And all this while right there not that far beyond the southern border, the grip of a jihadist extremist self-proclaimed caliphate is tightening, spreading terror and despair. Damascus … bombed, Aleppo … burned down, Homs … in ruins. While Kurdish militias were somehow successful to impede a spread of the so-called Islamic State (which in my opinion is neither representing Islam nor is it a ‘state’) further north with the Siege of Kobanî among other operations, Turkish government expectedly had no interest in growing Kurdish military influence right at their border. With also growing threat by jihadist terrorism, as the Suruç bombing in July 2015 demonstrated tragically, Turkey took up a difficult, some might even say dangerous two-front war in the area. Things certainly got worse, wouldn’t you say?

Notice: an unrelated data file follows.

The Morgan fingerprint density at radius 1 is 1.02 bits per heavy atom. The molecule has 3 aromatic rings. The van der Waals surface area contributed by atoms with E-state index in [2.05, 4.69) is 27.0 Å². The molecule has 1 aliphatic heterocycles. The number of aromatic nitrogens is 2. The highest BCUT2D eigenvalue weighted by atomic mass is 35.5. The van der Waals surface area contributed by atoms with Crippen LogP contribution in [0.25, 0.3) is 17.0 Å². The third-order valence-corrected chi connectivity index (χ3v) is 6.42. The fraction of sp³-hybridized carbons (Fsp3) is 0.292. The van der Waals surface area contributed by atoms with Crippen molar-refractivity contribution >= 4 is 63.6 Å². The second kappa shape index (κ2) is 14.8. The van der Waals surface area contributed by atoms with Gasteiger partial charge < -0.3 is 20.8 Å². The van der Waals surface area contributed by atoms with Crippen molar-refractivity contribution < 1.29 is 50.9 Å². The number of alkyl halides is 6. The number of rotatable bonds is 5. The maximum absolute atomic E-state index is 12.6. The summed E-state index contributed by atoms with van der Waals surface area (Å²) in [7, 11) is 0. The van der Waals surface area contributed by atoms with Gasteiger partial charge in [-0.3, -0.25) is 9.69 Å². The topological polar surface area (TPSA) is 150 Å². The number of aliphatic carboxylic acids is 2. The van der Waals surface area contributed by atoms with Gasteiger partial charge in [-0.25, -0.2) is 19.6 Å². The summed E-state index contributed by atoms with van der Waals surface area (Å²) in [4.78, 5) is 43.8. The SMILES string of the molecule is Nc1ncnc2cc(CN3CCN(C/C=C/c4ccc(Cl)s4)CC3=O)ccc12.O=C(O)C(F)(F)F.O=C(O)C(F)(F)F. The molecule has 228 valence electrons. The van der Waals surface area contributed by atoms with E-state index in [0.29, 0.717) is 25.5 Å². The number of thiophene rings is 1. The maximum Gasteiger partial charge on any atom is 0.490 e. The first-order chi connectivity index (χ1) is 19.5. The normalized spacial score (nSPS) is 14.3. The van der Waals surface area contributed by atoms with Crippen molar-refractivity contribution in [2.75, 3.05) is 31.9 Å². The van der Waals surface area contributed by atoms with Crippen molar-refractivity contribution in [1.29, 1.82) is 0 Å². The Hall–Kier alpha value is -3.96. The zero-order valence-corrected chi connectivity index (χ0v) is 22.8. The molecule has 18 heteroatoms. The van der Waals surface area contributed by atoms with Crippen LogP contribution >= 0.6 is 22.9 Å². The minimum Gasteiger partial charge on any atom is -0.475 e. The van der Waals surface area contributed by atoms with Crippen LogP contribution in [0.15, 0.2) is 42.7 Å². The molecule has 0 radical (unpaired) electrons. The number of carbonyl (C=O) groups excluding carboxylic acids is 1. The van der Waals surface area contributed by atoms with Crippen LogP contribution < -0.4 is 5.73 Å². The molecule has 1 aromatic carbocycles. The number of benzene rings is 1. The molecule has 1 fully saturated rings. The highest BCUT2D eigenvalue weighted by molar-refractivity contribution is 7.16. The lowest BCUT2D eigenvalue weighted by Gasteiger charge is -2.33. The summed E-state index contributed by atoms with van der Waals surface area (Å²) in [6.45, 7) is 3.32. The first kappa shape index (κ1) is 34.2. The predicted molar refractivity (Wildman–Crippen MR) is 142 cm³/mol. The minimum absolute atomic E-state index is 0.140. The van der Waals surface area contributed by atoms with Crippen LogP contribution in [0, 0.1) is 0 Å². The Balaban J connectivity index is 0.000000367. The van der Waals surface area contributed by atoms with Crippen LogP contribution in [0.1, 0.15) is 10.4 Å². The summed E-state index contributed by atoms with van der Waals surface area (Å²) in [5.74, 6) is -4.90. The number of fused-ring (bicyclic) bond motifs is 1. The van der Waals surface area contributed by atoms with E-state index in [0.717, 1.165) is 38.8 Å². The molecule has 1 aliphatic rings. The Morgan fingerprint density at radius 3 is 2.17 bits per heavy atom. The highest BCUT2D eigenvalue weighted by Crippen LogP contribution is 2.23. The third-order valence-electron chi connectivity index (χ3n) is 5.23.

And right into the middle of this I was supposed to return for further fieldwork, continuing archaeological research at this early Neolithic sanctuary not far from the modern urbs of Şanlıurfa – the very neighbourhood which was so topical in the news lately. So, I guess it is somehow comprehensible that family and friends were a bit worried when I told them about this field trip. Worried as much as suggesting to maybe postpone the whole venture, to maybe abandon the idea of this trip at all. Of course, they got me thinking. I mean, you know – it’s family and friends after all and isn’t it true that they and their worries should matter as much as our own’s? Family and friends. While writing this I realized that in all these years I kept returning to the untamed barren mountains and beautiful dusty plains of the Urfa region, I also made quite some friends over here. Our crew of workmen coming from the nearby village for instance. Men who gave me a new name on my first week at the excavations (where I was known as ‘Ilyas’ which they considered much easier to spell and more suitable anyway than my ‘other’ name). Men whose dry (and, admittedly among us, sometimes even puerile) humour I learned to appreciate. And boys I’ve seen growing up over the last ten years I was involved in the excavations over here – up to two months after all, twice a year. Years which taught me some Turkish and introduced me to some amazing people and their even more endearing hospitality. These friends – could I desert them so easily? Abandon them to stay under the cosy blanket of imagined relative security? Of course this was in need of discussion. If there really was something to worry about, the last thing they’ve would have welcomed would be taking care of some naïve greenhorn on a misinterpreted ‘adventure’. Well, to cut it short: I went. Of course I did.